Lazio: The Roman Countryside
From The Etruscan To The Romans, The Roots Of Italy
Even before the birth of the city of Rome, this countryside located in central Italy along the Tiber River was called Latium. The history of this region is intertwined with the destinies of the Roman Empire, the Catholic Church and the Italian Republic. The Lazio countryside boasts an extraordinary artistic and archaeological heritage, delicious medieval villages, as well as natural sites of outstanding beauty.
It is a destination easy to reach, but at the same time unusual. Mass tourism crowds the streets of Rome, but not of the Roman countryside. Here, between monasteries and typical taverns, you can still find the authentic Italian lifestyle. Lazio also boasts an extremely diverse territory, with beautiful valleys, famous seaside destinations, of both of sea and lake, and interesting mountain areas.
Boating holidays, horseback riding vacations, ski vacations, cultural itineraries, faith journeys and wine tasting tours: in Lazio anything is possible. The hospitality of the people, the honest cuisine and local crafts make this land an ideal destination for travelers looking for true-to-life experiences. Precisely for the diversification of its tourist offer, every season is good to visit this ancient country.
Lazio has two airports, both close to Rome. The main is the International Airport Leonardo Da Vinci (called Fiumicino), well connected to the capital by an express train. The second airport, the International Airport of Ciampino, is smaller and often served by charter flights. Lazio is also easily accessible by train from all over Europe.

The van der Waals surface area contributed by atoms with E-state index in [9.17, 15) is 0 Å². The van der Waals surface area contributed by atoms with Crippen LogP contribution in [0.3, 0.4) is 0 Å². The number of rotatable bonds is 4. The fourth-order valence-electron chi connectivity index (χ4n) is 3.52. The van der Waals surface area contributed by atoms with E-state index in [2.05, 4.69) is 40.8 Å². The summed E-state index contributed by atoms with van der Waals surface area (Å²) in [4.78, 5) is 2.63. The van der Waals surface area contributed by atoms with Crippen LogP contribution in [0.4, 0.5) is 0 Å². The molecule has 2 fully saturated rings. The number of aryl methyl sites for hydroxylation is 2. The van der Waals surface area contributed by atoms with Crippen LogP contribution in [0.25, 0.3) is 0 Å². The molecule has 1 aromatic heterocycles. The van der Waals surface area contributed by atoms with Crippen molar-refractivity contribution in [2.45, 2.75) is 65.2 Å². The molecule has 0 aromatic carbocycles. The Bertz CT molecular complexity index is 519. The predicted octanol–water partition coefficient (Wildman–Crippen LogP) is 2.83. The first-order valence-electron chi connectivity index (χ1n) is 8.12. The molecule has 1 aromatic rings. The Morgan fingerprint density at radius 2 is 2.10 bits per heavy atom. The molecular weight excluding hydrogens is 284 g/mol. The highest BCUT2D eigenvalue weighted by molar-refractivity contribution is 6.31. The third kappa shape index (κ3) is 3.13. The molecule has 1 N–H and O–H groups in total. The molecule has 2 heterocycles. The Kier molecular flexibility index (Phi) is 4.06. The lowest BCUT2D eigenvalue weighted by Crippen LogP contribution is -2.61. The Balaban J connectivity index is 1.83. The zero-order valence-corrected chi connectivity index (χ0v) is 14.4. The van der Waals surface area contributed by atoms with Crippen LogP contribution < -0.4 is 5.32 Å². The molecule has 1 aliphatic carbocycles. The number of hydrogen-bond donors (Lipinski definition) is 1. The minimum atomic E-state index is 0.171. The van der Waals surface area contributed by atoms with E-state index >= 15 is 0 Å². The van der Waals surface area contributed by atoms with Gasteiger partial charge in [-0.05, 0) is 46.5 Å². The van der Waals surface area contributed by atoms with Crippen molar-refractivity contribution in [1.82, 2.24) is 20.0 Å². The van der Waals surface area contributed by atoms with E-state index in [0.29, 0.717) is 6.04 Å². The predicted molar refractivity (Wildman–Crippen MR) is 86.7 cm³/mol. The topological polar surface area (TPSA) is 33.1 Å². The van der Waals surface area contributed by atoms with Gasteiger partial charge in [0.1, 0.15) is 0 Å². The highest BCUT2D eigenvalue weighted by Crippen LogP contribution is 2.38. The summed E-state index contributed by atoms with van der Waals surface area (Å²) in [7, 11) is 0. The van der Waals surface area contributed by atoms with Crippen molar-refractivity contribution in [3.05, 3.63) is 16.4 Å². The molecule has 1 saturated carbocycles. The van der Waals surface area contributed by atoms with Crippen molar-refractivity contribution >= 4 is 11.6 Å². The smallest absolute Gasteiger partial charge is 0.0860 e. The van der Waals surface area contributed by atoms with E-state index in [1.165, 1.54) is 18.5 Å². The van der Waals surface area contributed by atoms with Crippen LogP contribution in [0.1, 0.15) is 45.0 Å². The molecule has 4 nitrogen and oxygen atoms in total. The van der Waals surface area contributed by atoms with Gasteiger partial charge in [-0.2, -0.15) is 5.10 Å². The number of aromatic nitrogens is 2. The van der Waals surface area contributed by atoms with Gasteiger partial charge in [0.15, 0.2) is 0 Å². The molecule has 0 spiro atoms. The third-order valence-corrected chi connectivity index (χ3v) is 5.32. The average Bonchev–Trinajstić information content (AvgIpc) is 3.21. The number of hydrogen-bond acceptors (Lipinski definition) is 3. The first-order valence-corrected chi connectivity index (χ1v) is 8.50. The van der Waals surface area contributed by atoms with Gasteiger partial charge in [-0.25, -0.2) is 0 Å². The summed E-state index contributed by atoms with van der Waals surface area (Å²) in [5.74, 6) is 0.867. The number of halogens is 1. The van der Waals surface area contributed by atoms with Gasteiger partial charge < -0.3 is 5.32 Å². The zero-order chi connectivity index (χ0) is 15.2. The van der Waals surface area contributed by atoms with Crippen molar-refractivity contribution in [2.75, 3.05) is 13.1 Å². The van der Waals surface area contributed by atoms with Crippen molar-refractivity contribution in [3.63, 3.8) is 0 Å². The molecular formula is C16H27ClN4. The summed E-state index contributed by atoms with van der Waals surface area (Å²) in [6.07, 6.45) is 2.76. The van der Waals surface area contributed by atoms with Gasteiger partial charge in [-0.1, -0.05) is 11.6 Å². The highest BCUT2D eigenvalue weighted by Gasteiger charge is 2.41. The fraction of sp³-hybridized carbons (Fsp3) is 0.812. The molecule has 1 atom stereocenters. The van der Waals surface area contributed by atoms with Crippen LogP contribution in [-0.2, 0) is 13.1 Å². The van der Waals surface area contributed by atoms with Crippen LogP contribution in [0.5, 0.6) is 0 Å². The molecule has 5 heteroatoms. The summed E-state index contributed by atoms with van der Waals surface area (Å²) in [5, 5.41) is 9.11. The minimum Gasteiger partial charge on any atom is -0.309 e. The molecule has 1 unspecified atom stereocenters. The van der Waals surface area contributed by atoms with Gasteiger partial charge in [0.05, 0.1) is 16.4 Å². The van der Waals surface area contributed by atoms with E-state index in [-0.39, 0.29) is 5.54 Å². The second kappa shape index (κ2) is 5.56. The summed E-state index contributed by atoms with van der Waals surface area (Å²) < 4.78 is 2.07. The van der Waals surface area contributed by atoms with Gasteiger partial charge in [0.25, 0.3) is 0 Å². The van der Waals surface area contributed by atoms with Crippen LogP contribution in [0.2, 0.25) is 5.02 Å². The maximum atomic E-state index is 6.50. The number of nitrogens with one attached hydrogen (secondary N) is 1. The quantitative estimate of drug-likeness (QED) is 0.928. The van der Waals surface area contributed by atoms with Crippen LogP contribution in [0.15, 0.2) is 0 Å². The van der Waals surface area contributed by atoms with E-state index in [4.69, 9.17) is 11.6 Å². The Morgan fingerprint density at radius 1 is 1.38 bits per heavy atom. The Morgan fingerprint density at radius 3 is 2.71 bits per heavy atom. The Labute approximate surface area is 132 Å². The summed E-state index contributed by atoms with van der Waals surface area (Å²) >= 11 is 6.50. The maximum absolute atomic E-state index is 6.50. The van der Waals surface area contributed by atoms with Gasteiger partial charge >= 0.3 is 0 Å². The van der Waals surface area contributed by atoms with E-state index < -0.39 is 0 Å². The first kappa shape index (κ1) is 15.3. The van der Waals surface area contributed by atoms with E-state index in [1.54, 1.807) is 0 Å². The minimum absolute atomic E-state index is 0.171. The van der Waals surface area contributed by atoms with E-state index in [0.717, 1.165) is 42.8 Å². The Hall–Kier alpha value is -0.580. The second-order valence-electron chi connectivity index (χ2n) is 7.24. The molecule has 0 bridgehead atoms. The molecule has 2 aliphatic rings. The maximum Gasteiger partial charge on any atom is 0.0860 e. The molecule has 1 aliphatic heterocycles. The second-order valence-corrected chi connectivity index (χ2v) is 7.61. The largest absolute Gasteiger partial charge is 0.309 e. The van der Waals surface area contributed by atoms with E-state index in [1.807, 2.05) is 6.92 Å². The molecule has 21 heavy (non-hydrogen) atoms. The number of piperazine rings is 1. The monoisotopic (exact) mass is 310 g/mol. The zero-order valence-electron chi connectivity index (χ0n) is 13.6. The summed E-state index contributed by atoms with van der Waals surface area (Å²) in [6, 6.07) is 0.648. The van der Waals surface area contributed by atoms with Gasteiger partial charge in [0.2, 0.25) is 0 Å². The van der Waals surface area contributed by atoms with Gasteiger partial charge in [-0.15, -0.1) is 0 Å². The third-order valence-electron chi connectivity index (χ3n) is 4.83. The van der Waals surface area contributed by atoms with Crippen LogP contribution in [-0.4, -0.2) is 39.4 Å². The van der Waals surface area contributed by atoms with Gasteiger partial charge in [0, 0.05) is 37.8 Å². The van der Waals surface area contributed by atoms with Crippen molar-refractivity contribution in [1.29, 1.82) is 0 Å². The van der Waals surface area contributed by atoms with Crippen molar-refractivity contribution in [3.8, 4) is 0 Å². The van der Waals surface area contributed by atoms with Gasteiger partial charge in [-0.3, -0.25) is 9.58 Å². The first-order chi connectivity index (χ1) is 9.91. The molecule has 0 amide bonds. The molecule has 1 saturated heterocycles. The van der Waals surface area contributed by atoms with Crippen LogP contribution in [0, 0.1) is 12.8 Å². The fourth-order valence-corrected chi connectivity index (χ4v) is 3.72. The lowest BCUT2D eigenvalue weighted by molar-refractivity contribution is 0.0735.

‘All roads lead to Rome’ said the Romans. Maybe it is not true, but they certainly left us an extensive road network. The main highway, the A1, cross the region north to south. The A24 heads east from Rome to the Apennines and the A12 follows the coast north. The main road to Southern Lazio is called Pontina. Good rail network north-south.
Lazio is extended from the Apennines to the Tyrrhenian Sea in central Italy. Its territory is predominantly hilly, with a low and sandy coast. The inland is characterized by woods, pastures and mountains. The biggest river is the Tiber and the largest lakes are the Lakes of Bolsena and Bracciano. Off the coast lies the splendid Pontine Archipelago.
Lazio has a diversified climate, as well as diversified is its territory. The coastline features a typical Mediterranean climate, with average summer temperatures of 24-25 ° C, and mild winters. The Inland has a more continental and rainy climate, with winter night temperatures approaching zero. In winter it can snow on the highest mountains.
Top 5 Things To Do In Lazio
Even without mentioning the artistic heritage of Rome, Lazio is a paradise for culture lovers. From the Etruscans to the Romans, from the Popes to the Renaissance princes, all of them left a tangible mark in this region. Stroll in the Etruscan necropolis or among the Roman fountains of Villa Adriana. Visit the Abbey of Montecassino and the amazing crypt of the Anagni Cathedral, ‘the Sistine Chapel of the Middle Ages’. Discover extraordinary medieval villages such as Civita di Bagnoregio or Calcata.
Paradise islands, pristine forests, majestic mountain ranges – the Lazio nature offers a variety of landscapes that you would not expect from the region of Rome. Dive into the crystal waters of the island of Ponza, sunbathe on the Circeo beach, enjoy the calm waters of the lakes of Bolsena and Bracciano, do trekking in the mountains of the Natural Park of Gran Sasso or in the woods of the reserve of Veio, discover the Gardens of Ninfa. These are just some of the natural beauty that Lazio has to offer.